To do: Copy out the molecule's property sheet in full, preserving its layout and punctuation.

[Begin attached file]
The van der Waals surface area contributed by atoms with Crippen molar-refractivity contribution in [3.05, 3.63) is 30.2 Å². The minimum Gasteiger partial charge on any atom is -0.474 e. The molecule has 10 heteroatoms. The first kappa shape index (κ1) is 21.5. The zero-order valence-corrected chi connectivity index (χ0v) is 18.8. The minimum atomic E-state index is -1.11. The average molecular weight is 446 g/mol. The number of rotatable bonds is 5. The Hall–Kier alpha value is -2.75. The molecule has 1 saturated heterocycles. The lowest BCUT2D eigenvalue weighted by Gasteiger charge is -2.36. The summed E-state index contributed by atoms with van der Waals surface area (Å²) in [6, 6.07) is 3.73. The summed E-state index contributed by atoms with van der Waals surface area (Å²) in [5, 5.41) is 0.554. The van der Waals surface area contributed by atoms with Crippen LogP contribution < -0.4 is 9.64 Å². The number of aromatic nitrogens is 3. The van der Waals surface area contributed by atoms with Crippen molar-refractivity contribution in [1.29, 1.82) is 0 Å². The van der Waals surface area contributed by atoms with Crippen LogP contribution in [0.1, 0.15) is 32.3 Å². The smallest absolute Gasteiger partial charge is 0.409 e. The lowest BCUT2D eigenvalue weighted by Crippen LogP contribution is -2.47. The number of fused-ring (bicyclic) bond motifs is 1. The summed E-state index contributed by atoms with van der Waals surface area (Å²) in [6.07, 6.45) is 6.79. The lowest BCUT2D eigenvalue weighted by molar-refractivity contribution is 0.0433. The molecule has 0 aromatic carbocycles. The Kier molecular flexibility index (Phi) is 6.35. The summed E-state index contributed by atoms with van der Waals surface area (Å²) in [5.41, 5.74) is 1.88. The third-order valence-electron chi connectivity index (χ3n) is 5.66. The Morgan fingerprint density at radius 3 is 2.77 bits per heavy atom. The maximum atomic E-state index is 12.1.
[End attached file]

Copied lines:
The van der Waals surface area contributed by atoms with Crippen molar-refractivity contribution in [3.05, 3.63) is 30.2 Å². The minimum Gasteiger partial charge on any atom is -0.474 e. The molecule has 10 heteroatoms. The first kappa shape index (κ1) is 21.5. The zero-order valence-corrected chi connectivity index (χ0v) is 18.8. The minimum atomic E-state index is -1.11. The average molecular weight is 446 g/mol. The number of rotatable bonds is 5. The Hall–Kier alpha value is -2.75. The molecule has 1 saturated heterocycles. The lowest BCUT2D eigenvalue weighted by Gasteiger charge is -2.36. The summed E-state index contributed by atoms with van der Waals surface area (Å²) in [6, 6.07) is 3.73. The summed E-state index contributed by atoms with van der Waals surface area (Å²) in [5, 5.41) is 0.554. The van der Waals surface area contributed by atoms with Crippen LogP contribution < -0.4 is 9.64 Å². The number of aromatic nitrogens is 3. The van der Waals surface area contributed by atoms with Crippen molar-refractivity contribution in [1.29, 1.82) is 0 Å². The van der Waals surface area contributed by atoms with Crippen LogP contribution in [0.1, 0.15) is 32.3 Å². The smallest absolute Gasteiger partial charge is 0.409 e. The lowest BCUT2D eigenvalue weighted by Crippen LogP contribution is -2.47. The number of fused-ring (bicyclic) bond motifs is 1. The summed E-state index contributed by atoms with van der Waals surface area (Å²) in [6.07, 6.45) is 6.79. The lowest BCUT2D eigenvalue weighted by molar-refractivity contribution is 0.0433. The molecule has 0 aromatic carbocycles. The Kier molecular flexibility index (Phi) is 6.35. The summed E-state index contributed by atoms with van der Waals surface area (Å²) in [5.41, 5.74) is 1.88. The third-order valence-electron chi connectivity index (χ3n) is 5.66. The Morgan fingerprint density at radius 3 is 2.77 bits per heavy atom. The maximum atomic E-state index is 12.1.